Now that you know what a training manual is and why you should invest in creating them, it’s time to move on to the part that some might call challenging: 

Getting to work and actually creating your manuals. 

If you’re wondering what types of training manuals exist and how you can create them in a less time-intensive way, then you’re in luck. We’re big fans of doing documentation right, which means we like to share examples that are fun, reader-friendly and shareable. 

Let’s walk through five types of training manuals and a few tips you can follow to make them appealing to your team members and customers. 

IT and software training

Most workplace departments today have between 40 to 60 software applications each. If you’re in DevOps, you’re expected to learn 5 to 10 types of technology tools immediately as part of your responsibility to manage end-to-end processes. You also have the added learning curve of understanding how these tools work together to create entirely new processes if your team needs it.

Becoming skilled at all these new systems is a tall order — plus, you don’t have the luxury of spending months to get up to speed. You need structure in the way you approach your learning. 

Training manuals give teams this structure, formalizing and documenting accurate instructions, so you don’t have to rack your brain second-guessing yourself every time. 

When we think about software or IT training manuals, we might imagine a thick little booklet. You know, the one that comes with the tiny fine print and graphics that don’t even show what you’re supposed to do next. 

But you don’t have to follow that approach when creating training manuals for your team. Instead, you should narrow down on issues they need the most help with while arranging the material to be engaging.  

Your software training manual can highlight: 

  1. Complete walkthroughs of a new software system
  2. Frequently asked questions about certain elements of a new software systems
  3. Mistakes to avoid when using a particular system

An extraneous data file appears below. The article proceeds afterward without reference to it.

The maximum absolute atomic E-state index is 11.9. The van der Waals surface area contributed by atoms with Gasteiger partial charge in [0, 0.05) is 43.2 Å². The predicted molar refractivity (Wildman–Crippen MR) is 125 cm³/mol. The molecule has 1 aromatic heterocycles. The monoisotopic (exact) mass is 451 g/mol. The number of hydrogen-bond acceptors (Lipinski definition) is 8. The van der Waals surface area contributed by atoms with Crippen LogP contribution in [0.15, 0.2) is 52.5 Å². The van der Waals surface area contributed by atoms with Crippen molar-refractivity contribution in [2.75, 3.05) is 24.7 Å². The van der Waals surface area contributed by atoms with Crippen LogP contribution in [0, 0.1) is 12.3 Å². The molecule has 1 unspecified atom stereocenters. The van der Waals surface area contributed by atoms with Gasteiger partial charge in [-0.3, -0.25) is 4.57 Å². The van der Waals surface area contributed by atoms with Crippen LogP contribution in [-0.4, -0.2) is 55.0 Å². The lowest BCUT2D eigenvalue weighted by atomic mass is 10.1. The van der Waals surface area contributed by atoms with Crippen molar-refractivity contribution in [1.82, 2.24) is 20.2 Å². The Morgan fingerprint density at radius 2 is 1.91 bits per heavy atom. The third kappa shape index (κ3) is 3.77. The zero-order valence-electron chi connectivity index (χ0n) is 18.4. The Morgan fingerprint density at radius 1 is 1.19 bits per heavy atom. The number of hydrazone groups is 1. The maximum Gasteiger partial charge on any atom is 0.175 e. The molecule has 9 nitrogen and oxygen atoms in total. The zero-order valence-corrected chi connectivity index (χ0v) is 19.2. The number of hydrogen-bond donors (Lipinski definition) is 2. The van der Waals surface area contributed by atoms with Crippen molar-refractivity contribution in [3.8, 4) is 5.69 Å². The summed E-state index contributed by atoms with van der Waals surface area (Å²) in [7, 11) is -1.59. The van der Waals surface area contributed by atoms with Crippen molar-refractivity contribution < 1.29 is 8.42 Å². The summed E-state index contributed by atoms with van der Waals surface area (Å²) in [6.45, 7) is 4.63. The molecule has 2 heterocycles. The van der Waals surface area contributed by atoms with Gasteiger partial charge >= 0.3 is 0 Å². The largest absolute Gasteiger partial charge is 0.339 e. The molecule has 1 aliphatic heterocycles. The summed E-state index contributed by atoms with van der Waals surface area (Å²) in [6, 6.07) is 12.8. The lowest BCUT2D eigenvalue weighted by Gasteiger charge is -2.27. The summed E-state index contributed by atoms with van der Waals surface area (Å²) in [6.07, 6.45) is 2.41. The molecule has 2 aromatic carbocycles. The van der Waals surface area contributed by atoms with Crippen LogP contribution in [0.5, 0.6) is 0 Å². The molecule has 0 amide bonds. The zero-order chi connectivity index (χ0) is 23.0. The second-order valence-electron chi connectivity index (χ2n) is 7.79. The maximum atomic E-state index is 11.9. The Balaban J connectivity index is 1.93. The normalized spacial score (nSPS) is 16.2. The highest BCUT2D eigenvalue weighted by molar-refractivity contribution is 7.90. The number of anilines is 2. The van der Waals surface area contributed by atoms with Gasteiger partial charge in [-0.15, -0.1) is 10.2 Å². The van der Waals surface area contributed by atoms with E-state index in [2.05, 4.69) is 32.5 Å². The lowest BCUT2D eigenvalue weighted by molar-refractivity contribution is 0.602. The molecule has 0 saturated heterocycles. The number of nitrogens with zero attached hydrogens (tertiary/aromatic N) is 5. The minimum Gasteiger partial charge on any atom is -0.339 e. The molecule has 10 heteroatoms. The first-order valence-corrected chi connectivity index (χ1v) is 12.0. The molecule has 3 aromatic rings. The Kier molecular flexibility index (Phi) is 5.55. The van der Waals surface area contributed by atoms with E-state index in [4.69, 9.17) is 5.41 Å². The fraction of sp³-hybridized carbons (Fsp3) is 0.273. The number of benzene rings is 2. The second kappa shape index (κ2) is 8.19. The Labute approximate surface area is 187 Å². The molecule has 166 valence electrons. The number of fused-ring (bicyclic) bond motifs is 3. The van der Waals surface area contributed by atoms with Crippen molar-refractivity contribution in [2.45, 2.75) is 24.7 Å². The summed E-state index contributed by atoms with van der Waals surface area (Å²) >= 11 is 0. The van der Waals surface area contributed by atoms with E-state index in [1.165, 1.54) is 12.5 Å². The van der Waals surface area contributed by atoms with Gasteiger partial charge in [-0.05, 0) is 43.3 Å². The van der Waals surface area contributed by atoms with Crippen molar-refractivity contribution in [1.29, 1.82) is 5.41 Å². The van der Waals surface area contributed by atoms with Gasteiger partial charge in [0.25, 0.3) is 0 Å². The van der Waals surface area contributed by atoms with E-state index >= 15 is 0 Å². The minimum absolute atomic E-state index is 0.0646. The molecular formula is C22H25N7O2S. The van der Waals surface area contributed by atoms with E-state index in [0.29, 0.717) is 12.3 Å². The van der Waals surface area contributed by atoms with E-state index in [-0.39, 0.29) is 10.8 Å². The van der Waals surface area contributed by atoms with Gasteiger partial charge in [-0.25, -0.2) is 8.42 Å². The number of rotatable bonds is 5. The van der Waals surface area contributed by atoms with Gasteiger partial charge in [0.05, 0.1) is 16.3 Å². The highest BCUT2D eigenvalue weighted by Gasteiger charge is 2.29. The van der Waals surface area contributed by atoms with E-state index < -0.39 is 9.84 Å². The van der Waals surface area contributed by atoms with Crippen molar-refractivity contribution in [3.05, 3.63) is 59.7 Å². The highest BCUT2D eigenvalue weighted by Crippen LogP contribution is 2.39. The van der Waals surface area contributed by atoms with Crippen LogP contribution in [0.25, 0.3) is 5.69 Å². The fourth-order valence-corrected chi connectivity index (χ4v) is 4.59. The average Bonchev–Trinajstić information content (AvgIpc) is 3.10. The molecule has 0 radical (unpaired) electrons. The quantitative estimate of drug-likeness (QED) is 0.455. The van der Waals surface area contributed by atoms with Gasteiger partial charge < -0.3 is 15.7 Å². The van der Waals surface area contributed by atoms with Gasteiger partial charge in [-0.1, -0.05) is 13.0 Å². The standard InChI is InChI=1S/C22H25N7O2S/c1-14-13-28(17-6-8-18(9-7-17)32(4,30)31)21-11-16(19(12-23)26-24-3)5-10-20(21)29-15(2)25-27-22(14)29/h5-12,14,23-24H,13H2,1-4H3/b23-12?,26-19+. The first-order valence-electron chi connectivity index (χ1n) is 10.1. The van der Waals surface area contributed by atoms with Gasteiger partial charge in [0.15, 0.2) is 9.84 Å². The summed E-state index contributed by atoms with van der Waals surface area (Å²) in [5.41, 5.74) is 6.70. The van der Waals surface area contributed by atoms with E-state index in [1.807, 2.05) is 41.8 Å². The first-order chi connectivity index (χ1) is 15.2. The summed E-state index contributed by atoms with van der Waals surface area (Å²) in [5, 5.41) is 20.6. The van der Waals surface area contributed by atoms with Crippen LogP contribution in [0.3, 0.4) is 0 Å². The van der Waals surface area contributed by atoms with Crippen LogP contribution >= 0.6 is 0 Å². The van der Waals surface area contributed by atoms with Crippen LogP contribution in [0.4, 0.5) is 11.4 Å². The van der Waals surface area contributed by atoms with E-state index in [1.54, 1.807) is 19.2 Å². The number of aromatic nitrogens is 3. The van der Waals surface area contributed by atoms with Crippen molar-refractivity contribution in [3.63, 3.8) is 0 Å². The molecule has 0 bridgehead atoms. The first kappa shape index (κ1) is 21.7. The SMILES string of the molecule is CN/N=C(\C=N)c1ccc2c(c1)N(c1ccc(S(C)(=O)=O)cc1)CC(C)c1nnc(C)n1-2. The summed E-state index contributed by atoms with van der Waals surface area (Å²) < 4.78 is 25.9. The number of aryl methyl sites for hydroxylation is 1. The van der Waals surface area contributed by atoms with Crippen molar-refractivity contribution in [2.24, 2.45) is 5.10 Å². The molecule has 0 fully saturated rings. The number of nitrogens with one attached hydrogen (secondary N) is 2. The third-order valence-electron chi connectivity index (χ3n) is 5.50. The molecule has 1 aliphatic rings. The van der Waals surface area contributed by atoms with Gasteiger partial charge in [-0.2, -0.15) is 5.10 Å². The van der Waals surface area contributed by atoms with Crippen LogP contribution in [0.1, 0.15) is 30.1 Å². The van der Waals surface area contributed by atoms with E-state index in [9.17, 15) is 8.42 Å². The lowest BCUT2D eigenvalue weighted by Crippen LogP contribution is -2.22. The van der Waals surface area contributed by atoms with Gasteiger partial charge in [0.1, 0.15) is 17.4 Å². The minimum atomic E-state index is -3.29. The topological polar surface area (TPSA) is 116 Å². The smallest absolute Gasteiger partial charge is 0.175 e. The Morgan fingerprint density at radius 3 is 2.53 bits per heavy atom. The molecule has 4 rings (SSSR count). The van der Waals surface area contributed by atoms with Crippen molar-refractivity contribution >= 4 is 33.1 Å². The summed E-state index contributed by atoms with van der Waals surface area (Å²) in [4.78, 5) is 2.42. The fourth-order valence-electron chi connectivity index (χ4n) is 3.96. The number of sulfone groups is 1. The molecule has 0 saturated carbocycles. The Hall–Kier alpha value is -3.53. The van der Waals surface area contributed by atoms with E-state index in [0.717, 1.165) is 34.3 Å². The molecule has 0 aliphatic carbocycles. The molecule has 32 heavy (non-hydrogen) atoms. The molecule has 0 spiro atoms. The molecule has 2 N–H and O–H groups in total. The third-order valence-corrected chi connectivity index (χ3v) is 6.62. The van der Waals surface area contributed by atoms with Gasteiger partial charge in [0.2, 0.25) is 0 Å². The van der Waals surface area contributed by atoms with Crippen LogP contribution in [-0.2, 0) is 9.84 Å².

4. Tips and shortcuts to help employees use new systems more efficiently

Here’s an example of how a modern training manual can be created using Scribe Pages to answer a simple yet loaded question — “how can I get used to a Mac if I’ve only ever used Windows?” 

The manual includes three peer-approved tips for familiarizing yourself with a new Mac, each tip with its own set of instructions to follow (like how to locate and update system settings). 

Scribe is a step-by-step guide generator that documents your processes for you. Simply click on the extension or desktop app, and let it follow along as you work. The end result is a visual guide, complete with text and screenshots. 

Develop and combine several Scribes into an interactive training manual with a clean and appealing layout using Scribe Pages.

Workplace tips and best practices 

One of the best things we can learn from TikTok (aside from a few dance moves) is the benefit of documenting quick hacks and tips. It’s engaging and memorable to share information in bite-sized formats that you can pull up whenever. 

More importantly, it shows us how much information can be shown through a quick video — that’s why almost 40 percent of Gen Z use TikTok instead of Google to answer certain search queries. 

The same principle applies in the workplace. Many of us have learned new things from managers or the company's work ethic, whether it’s a new system for prioritizing tasks or desktop shortcuts that you never knew existed. 

Instead of letting this information sit idle in company channels or verbally jump from one person to the next, capture it in training manuals.

In this example, we show you a training manual for documenting best practices for using Google Sheets. 

Let’s be real — you’re never really done learning about what spreadsheets can do. And it’s hard to get everyone excited about learning it if it's not something they genuinely enjoy. 

This training manual shares knowledge in a quick, clear and interactive way. It works for beginners' training or as a quick reference guide to refresh employee memory.

Role-specific or department-specific guides 

Each job function manages various tasks and procedures with their own expectations and outcomes. Most of the time, we measure a new hire’s performance by how they familiarize themselves with core tasks. There’s also the added pressure of staying up to date with new technologies without getting frazzled or burnt out. 

Fifty-nine percent of employees say that training improves their overall job performance. If you can create a training manual for specific job functions, you’ll help these employees shorten ramp-up time, improve work outcomes, and most importantly, stay motivated as part of your team.